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How Do I Become a Survey Researcher?

Survey researchers collect information about how people view specific subjects.
A woman taking a survey.
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  • Written By: T. Carrier
  • Edited By: John Allen
  • Last Modified Date: 05 October 2014
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A survey researcher is a collector of opinions. He or she is responsible for designing and implementing the information-gathering tools various organizations use to better understand customers and other individuals. Higher education qualifications in areas like marketing, mathematics, and social sciences are vital. A well-equipped survey researcher should also gain experience through internships and volunteering. Professional certification is another useful step for the prospective survey researcher.

One main tool used to understand how people feel about a topic or series of topics is the survey. Surveys usually consist of questions that request an individual’s opinion about various aspects of a product or issue. Surveys are typically presented either in written form or are conducted via telephone or, occasionally, face-to-face. As such, survey researcher duties likely include determining the format and content of the survey, and may also include presenting the surveys to individuals.

In order to become a survey researcher, a prospect must obtain a wellspring of knowledge via strong academic credentials. This background will typically include a minimum of a bachelor’s degree, with strong emphasis in marketing and business course subjects. More specific skills can be learned in classes targeted toward developing surveys and other measures. Courses in statistics and psychology could also prove invaluable in developing and interpreting surveys.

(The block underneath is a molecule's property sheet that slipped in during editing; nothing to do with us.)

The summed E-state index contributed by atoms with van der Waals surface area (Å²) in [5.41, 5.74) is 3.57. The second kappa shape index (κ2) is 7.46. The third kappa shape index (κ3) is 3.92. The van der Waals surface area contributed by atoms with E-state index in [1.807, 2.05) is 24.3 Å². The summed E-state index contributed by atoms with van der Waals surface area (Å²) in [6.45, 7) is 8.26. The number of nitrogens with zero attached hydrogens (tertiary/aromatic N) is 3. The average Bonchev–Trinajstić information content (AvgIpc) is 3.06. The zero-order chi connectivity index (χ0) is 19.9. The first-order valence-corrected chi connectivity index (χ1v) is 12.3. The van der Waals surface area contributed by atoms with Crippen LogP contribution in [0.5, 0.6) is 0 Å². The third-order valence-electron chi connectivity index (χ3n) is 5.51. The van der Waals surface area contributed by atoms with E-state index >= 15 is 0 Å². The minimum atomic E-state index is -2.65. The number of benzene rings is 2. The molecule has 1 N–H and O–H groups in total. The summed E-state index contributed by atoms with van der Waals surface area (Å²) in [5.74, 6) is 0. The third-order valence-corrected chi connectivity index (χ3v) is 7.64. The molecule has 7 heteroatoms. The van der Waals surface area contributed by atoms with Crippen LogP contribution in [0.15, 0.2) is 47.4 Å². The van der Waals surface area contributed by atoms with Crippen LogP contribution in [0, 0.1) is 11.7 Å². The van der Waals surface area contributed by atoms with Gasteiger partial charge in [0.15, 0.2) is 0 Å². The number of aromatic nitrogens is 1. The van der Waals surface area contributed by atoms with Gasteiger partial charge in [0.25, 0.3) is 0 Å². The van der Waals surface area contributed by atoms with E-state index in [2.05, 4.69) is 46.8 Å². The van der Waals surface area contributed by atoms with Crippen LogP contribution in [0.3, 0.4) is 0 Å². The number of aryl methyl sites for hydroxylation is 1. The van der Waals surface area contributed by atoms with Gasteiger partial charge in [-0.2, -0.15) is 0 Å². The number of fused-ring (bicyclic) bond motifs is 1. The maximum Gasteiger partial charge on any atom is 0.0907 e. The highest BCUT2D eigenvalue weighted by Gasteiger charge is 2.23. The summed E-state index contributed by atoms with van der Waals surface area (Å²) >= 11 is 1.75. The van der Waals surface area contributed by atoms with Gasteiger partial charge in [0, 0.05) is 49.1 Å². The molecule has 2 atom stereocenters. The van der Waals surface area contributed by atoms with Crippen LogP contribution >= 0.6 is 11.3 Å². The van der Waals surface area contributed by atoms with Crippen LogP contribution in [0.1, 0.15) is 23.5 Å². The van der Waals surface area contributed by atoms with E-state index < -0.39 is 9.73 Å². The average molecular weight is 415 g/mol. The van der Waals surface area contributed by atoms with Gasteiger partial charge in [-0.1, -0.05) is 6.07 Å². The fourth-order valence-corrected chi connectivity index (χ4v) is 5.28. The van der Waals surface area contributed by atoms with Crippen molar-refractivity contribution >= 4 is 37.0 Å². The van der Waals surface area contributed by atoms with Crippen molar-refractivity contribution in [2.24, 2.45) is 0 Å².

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While a solid foundation is important, an individual wishing to become a survey researcher must consistently develop and adapt needed skills. Obtaining a master’s degree in social science or marketing can help ensure that anyone seeking to become a survey researcher will retain a competitive edge. An individual can further seek professional certification from professional marketing associations. Remaining a faithful follower of industry trends and advancement will also prove invaluable.

Practical experience is another crucial aspect of any career endeavor, particularly in an interactive field like survey research. Internships with regional organizations are one means of gaining needed hands-on training. In addition, a prospect desiring to become a survey researcher might volunteer services to a non-profit organization or any other small business for which he or she has a passion.

A detail-oriented individual with an affinity for mathematics, research, and understanding individual behavior might possess the right capabilities and aptitude to become a survey researcher. Developed interpersonal skills like patience and good-natured persistence are further highly desired attributes in this line of work. An individual should ideally be an analytical problem solver who can address concerns either alone or in a team.

Numerous settings may suit survey researcher careers. Specific consulting or research firms consist of groups of analysts who work on a contracted basis for various clients. Some of the larger potential clients may offer full-time research positions. These can include financial services businesses, healthcare groups, and advertising agencies.

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